The elections office has proposed three options to remedy the problem: Redraw the boundaries of precincts 10, 15, and 38; request a waiver to have a split precinct; or create an entirely new precinct.
The changes will not affect the June primary.
“We continue to get feedback from the community and options will be presented to the County Board before the November election,” Griffin said.
(Updated at 4:40 p.m.) Last night’s election gave Arlington’s local Republican and Democratic parties both reason to celebrate, while at the state level, Democrats ceded ground to the GOP.
Meanwhile, Arlington’s Republican party says it is celebrating greater enthusiasm for the party locally than it has seen in years. At the state level, Republicans swept Richmond: Governor-elect Glenn Youngkin beat former governor Terry McAuliffe, while fellow Republicans Lieutenant Governor-elect Winsome Sears and Attorney General-elect Jason Miyares became the first Black woman and Latino respectively to win statewide office.
“Terry was a low-energy candidate,” Arlington GOP Communications Director Matt Hurtt said. “Glenn was a dynamic candidate who enthused Republicans and independents. You have to believe a candidate is going to win, and Republicans believed Glenn was going to win. Even in a place like Arlington, we had a 33% increase [in Republican votes].”
At the county level, 60% of voters secured the re-election of incumbent Democrat Takis Karantonis to the Arlington County Board. Voters handily elected Arlington Democrats-endorsed Mary Kadera to the Arlington School Board, succeeding Monique O’Grady.
Arlington re-elected Virginia House of Delegates members Patrick Hope (D-47), Rip Sullivan (D-48), and Alfonso Lopez (D-49), while Democrat Elizabeth Bennett-Parker, currently the City of Alexandria’s vice mayor, was elected to represent the 45th District, which includes parts of Arlington.
“The tremendous outpouring of Democratic support in Arlington was inspiring and contributed to victories in several critical races,” Arlington County Democratic Committee Chair Jill Caiazzo said in a statement. “At the end of the day, we fell short statewide, but we’re confident that the Democratic leaders elected today will continue the fight for a brighter future in Virginia for everyone.”
Karantonis, who has been through three county-wide elections in 20 months, says largely, the priorities of Arlingtonians — and his three vanquished independent candidates — remain the same: housing, healthcare, economic development, the environment, equity, schools and transportation.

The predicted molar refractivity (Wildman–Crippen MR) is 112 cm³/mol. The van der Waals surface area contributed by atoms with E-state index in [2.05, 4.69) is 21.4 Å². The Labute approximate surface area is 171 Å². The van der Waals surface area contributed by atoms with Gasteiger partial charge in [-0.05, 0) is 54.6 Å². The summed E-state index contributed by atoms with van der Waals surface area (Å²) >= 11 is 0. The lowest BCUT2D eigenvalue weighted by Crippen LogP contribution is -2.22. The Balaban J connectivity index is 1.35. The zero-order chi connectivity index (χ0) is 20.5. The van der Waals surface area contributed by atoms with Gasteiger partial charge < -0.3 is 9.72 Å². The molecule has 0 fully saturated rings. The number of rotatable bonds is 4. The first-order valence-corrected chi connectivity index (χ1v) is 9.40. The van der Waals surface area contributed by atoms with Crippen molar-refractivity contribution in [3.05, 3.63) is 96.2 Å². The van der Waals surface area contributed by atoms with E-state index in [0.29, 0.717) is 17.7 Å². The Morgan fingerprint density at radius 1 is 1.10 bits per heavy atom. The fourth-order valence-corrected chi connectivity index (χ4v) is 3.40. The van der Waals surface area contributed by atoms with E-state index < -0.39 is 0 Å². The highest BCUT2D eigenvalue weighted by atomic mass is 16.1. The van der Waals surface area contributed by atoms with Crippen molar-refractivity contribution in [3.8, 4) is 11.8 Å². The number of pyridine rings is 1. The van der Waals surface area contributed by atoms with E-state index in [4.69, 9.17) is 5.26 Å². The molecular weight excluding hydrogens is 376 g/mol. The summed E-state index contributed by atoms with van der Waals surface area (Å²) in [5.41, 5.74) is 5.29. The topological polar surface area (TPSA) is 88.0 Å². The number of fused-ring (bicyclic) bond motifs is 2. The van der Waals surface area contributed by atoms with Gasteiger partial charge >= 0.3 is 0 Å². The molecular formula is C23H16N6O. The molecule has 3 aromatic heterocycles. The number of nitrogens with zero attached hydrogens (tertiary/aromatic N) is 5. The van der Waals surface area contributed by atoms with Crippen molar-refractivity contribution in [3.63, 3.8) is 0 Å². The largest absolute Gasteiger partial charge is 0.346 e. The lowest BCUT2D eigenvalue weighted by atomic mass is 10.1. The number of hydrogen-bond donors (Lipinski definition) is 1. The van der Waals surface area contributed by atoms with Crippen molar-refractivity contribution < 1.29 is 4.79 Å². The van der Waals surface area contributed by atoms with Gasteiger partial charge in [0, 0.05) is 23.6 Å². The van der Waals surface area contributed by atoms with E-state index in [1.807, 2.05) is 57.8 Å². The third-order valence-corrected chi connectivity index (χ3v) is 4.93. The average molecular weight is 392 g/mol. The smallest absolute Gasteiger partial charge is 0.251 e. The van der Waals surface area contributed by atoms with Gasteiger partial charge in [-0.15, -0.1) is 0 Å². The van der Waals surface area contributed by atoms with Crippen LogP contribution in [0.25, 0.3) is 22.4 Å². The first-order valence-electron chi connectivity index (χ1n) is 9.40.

“I do believe this election season has underscored the set of issues that have been present along the entire 20 months that I’ve been in political campaign mode,” he said. “It was just a re-emphasis on things that residents need, and I’ve been proposing approaches that could bring measurable improvement.”
Republicans ride education to victory
While Arlington had a solidly Democrat showing, Hurtt said enthusiasm for Republicans grew leading up to election night. He pointed to the nearly 6-percentage point shift to the right between Donald Trump, who netted 17% of Arlingtonians’ votes, to Youngkin, who received 22.8% of votes.
An Arlington GOP meeting in May had 80 people — the highest attendance in decades, we’re told — and the record was soon broken by an event two weeks ago that netted 200 people and the Tuesday night watch party that attracted 300.
And one new issue drove that support, Hurtt says: education.
“I think the frustration there among parents was palpable,” he said.
That frustration came from a number of new schools issues taken on by Republicans, who’ve traditionally rallied around school choice and homeschooling.
Among them: how systemic racism is taught in schools; policy decisions to eliminate or lower admissions standards for advanced programs in the name of education equity; and in places such as Arlington and Fairfax counties, frustrations over school closures and masking.
“Unequivocally, [Critical Race Theory] 101 is not being taught in Virginia schools. That said, the lens through which every subject is taught… has the lens of critical theory, a philosophy of questioning the institutions,” Hurtt said. “To say to a child that everything around them is stacked against them or stacked in their favor [based on their race] is a destructive way to teach someone who’s forming their belief system.”
On education equity issues, he pointed to Thomas Jefferson High School for Science and Technology in Fairfax County changing its admissions standards.
At Parents for Youngkin rallies in NoVa, the changes in admission policy at Thomas Jefferson High were more on the minds of many parents than the changes in the list of novels or history texts in their kids' classes. https://t.co/BDjihuFsPw https://t.co/IRo7vOn5wu
— Marc Fisher (@mffisher) November 3, 2021
At the state level, the Virginia Department of Education also cited equity in its decision to eliminate accelerated math courses prior to 11th grade.